So what’s new with in-ground scales and the supporting software? In sum, the scales themselves are becoming more rugged and dependable, and the software is being programmed with a lot more features.
One company offering a wide range of scales is Mettler Toledo (MT). “We provide a number of different truck scales for multiple industries,” says Stuart Thomas, marketing manager, MMS and Vehicle SBU, for the company. “We sell a lot of different versions for the waste industry, depending on the applications.” Typically, for inbound and outbound scales at landfills, MT offers some standard models, which are appropriate for the over-the-road traffic.
The model that MT recommends depends on how much traffic a landfill sees each day. “If they are a small county landfill with low volume, such as 100 trucks a day or less, we offer either a steel or concrete driving surface scale,” he says.
The recommended model for this application is either the concrete deck model (VTC-101) or the steel deck model (VTS-101). “If they are getting to higher traffic, such as 100 trucks a day or more, we recommend a concrete deck VTC-221 or a steel deck VTS-231.”
As Thomas sees it, the main difference between MT scales and those of its competitors is the company’s load cell technology. “Most failures and downtime of scales these days are due to load cell problems and junction box failures,” he says.
A typical scale will have an average of 10 load cells underneath it that are measuring the force or weight. These cells tend to be wired together in one or two junction boxes. In many markets, according to Thomas, these load cells are a commodity, and a basic analog load cell can be quite inexpensive. However, it may fail every two or three years.
“Over the last couple of decades, we have developed a load cell technology that is designed not to fail,” says Thomas. “So, instead of being a replacement part for us, it is designed to be a permanent part.”
MT offers a digital load cell, called a POWERCELL PDX, which does not use a junction box. The cells are wired in a “daisy chain” fashion. Eliminating the junction box eliminates that source of failure.
“In addition, since we make the load cells impregnable to water, they are also extremely reliable,” he says. “We have had some customers using POWERCELL load cells for 15 or 20 years without having to replace any of them.”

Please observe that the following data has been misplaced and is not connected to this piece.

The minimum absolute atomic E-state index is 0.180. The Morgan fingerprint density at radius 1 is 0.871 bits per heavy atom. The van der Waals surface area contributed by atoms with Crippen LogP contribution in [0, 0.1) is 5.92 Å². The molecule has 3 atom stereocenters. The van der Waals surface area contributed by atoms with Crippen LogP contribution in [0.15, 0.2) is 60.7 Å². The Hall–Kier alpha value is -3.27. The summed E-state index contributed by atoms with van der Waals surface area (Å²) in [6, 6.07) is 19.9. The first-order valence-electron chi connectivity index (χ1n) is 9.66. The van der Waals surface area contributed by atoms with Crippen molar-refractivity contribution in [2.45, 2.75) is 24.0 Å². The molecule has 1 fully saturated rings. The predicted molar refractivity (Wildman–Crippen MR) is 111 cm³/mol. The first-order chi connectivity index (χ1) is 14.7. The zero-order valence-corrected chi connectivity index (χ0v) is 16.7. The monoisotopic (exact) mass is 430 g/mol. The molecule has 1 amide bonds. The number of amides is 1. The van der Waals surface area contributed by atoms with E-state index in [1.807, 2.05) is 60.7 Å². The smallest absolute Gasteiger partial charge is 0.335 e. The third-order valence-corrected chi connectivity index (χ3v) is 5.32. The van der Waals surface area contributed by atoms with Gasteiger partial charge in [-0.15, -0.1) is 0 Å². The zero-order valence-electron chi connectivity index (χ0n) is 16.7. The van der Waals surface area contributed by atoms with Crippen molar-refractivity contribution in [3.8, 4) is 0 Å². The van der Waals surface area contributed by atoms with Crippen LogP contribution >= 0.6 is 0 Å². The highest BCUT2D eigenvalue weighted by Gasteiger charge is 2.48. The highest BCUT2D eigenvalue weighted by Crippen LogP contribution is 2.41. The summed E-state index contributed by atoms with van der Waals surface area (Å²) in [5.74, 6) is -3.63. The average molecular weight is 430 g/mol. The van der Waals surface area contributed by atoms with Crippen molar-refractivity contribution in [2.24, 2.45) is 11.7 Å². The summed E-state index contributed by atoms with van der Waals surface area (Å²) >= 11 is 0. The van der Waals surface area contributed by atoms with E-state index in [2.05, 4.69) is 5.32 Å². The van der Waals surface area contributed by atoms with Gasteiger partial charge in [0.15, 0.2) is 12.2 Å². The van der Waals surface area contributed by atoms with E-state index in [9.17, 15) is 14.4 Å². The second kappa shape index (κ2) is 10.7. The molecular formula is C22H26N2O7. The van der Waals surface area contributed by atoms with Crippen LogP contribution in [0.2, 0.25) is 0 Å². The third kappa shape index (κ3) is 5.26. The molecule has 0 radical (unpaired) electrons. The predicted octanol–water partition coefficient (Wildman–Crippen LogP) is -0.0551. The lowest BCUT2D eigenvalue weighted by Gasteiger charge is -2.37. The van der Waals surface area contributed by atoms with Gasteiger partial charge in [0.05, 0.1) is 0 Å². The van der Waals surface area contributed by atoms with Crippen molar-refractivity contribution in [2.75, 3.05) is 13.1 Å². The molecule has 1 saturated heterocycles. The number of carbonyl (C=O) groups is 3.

One satisfied MT customer is the landfill of the McKenzie County Solid Waste Department (Arnegard, ND), which installed a VTC-221 80 x 11 scale in March 2013. “We could have selected a different vendor, but I had experience with MT scales from my time at the Ada County, Idaho, landfill,” says Richard W. Schreiber, director. “MT makes a rugged, heavy-duty product that stands up well to the abuse that waste trucks inflict. We needed an 80-foot scale to handle the long moving floor waste trailers that come here. This model is heavy duty and built very well. It’s ‘bulletproof.’”
According to Schreiber, the scale is basically a “set it/forget it” system, which is important for an operation like his. “I don’t have the time to spend, or the employees to task, with the maintenance of scales,” he says.
He reports “zero problems” with the scales. “We went from an unregulated, less than 20-ton-a-day facility to a fully regulated, Title 5, Subtitle D facility in the span of two years,” he says. “Now we are averaging 300 tons a day. The one thing I do not have to worry about are the scales, and that is huge for me. We have not had to switch back to cubic yards for measurement since the scales went operational.”
The scales allow the facility to quickly and efficiently get the trucks in and out. “We can run 15 trucks inbound per hour and get the same trucks out of the facility very efficiently. Time is money for the haulers, and we can keep the wheels rolling.”
However, with only one scale, it was not possible to get trucks into and out of the facility efficiently. “Most trucks need to weigh on their way out,” says Schreiber. “We do keep tare weights on some of the units, but we try to run everyone across the scale on the outbound.”
As a result, the facility decided to install a second scale—an outbound scale, when it realized that it had 12 trucks stacked up. “We already have the second 80-foot scale on the ground and ready to go,” he says. “Right now, we are waiting for the weather to warm up so we can run all of the electrical. Here in western North Dakota, the frost can go down seven feet, so trenching is not possible (this time of year).”